If Argentina's accomplishments are controversial, Al Jazeera's are all the more so. Many people associate the network with terrorism and Osama Bin Laden. During an interview last week in Buenos Aires, I introduced an Al Jazeera colleague to a local analyst for an interview. The analyst said jokingly, “Ah, you're the network of Bin Laden.”

As it was explained to me, Al Jazeera, in Arabic, means “another voice.” The network has been kicked out of Iran and Iraq for seeking to operate as an independent media outlet. It has sought to speak truth to power in a part of the world that has had little tolerance for this. In that sense, the network is revolutionary. It has unprecedented potential to influence thinking in the Middle East. This makes it all the more interesting to ponder the value of Al Jazeera's election coverage. It also provides added reason to reflect on Cristina's victory and what it means to Argentina.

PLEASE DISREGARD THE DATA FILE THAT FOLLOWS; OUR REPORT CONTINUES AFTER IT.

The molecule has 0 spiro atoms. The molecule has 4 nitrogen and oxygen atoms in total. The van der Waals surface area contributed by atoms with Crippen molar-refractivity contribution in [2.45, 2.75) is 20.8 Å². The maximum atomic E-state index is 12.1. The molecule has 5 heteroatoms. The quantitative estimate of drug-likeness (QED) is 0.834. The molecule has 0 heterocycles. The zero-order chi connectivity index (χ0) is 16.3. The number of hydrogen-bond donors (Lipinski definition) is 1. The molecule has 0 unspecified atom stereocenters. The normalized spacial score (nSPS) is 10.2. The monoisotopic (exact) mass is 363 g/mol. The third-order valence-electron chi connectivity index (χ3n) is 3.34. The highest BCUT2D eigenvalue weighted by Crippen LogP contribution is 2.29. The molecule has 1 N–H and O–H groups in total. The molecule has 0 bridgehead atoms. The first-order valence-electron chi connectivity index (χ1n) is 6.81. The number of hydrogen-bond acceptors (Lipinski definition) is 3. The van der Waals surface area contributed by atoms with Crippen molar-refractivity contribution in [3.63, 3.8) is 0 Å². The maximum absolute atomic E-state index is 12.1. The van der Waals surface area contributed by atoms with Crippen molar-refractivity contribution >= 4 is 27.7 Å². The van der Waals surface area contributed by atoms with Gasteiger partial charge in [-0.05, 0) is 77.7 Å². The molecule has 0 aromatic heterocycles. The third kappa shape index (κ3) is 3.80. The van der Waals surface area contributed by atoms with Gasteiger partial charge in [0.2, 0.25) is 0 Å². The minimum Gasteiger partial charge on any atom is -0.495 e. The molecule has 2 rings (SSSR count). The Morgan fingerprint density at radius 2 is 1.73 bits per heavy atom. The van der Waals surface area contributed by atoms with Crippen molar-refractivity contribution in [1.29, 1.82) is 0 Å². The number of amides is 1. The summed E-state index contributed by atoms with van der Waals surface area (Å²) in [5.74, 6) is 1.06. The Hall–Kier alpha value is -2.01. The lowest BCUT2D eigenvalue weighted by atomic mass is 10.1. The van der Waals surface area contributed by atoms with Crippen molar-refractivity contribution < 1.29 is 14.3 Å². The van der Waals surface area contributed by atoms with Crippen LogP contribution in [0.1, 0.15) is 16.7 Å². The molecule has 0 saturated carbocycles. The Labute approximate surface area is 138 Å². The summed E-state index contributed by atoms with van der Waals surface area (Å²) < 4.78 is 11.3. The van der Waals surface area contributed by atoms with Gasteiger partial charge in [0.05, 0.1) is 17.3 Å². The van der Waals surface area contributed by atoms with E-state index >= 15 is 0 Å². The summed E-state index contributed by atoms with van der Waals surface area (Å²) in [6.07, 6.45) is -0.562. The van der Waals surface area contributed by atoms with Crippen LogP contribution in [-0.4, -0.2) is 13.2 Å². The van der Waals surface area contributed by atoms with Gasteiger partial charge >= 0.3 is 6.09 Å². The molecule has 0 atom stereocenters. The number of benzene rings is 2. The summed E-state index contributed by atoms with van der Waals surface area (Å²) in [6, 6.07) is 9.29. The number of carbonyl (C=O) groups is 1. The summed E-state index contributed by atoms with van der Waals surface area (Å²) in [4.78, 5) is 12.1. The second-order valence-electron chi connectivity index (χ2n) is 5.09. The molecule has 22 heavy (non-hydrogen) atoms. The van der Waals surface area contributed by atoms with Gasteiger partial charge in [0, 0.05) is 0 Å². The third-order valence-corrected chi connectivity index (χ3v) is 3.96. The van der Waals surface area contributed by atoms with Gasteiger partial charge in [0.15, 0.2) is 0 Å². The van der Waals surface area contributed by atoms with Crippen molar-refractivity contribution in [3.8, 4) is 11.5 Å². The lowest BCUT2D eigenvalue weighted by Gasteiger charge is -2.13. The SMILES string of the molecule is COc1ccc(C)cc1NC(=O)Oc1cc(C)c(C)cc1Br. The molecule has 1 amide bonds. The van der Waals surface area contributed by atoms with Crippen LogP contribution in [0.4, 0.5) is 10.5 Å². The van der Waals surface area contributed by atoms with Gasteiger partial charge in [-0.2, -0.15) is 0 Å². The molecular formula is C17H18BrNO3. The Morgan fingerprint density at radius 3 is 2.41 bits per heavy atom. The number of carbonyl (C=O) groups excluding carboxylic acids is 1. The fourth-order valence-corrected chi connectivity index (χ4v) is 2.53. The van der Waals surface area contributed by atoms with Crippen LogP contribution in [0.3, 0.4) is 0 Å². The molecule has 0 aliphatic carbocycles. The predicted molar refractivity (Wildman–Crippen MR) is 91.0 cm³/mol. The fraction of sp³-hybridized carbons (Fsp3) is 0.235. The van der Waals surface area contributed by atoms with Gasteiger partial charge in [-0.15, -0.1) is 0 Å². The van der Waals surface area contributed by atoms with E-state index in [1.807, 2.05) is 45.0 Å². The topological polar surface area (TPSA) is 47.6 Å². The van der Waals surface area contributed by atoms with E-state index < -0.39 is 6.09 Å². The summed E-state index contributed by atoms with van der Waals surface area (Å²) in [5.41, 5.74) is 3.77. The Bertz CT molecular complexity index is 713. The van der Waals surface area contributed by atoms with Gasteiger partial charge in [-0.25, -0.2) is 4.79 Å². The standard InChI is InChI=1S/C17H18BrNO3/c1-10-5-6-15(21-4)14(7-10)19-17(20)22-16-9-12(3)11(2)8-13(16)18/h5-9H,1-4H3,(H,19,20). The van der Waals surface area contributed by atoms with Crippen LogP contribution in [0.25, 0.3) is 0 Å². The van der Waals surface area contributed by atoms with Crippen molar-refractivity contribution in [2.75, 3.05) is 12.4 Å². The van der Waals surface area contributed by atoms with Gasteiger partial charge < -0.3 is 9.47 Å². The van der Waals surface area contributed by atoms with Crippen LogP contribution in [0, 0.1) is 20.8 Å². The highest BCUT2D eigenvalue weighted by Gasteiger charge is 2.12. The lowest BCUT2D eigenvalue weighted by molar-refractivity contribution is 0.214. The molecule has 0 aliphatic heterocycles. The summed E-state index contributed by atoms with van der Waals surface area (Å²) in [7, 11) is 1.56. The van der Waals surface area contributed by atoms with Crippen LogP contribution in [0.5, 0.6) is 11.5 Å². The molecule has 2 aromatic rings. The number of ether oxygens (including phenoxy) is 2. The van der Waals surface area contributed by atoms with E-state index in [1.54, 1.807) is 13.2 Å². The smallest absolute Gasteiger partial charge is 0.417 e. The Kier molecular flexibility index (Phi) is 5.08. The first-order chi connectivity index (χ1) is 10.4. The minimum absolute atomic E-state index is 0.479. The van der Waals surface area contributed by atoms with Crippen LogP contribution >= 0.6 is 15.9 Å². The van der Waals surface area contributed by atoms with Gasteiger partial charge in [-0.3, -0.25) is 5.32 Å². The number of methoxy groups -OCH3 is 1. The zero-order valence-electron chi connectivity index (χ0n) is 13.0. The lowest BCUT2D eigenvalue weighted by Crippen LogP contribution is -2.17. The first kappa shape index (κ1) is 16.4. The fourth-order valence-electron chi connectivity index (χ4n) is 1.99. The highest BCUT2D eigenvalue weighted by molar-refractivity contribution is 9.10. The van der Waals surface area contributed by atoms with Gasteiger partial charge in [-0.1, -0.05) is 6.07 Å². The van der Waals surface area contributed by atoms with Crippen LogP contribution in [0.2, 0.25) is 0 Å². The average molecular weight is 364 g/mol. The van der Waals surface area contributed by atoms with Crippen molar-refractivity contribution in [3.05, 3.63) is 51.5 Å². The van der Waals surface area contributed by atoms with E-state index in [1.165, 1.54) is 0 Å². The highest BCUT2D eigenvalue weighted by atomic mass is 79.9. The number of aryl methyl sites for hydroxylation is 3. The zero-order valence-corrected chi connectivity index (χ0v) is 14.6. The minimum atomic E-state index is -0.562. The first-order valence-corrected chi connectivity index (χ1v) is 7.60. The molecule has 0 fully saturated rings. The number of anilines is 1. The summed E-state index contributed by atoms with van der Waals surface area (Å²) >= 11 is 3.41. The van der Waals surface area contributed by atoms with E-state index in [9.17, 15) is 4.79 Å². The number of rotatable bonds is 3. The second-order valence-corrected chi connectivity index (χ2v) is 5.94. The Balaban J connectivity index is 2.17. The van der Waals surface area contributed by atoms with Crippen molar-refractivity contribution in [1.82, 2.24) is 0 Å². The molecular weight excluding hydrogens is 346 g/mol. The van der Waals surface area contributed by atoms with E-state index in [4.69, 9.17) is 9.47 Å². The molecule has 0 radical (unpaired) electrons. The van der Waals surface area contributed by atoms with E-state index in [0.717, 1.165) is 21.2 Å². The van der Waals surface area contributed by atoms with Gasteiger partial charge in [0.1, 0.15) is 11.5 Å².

Since 1983, when Raúl Alfonsin helped restore democracy to Argentina, the country has been engaged in a quiet, non-violent revolution. It has been a revolutionary effort to overcome dogmas, distrust, stereotypes and habits that have hindered progress and stifled growth. Like her or not, Cristina's victory Sunday was the culmination of a fair election devoid of the kind of physical violence and emotional intimidation that still plagues much of the world. It was an election that allowed people of all socio-economic, religious and racial backgrounds to influence their future and pass judgment on the current government. To this extent, the election was not just a personal victory for Cristina. It was a political victory, even if a subtle one, for people around the world who are pushing their countries to evolve from the kind of political system Argentina had 30 years ago to the one it has today.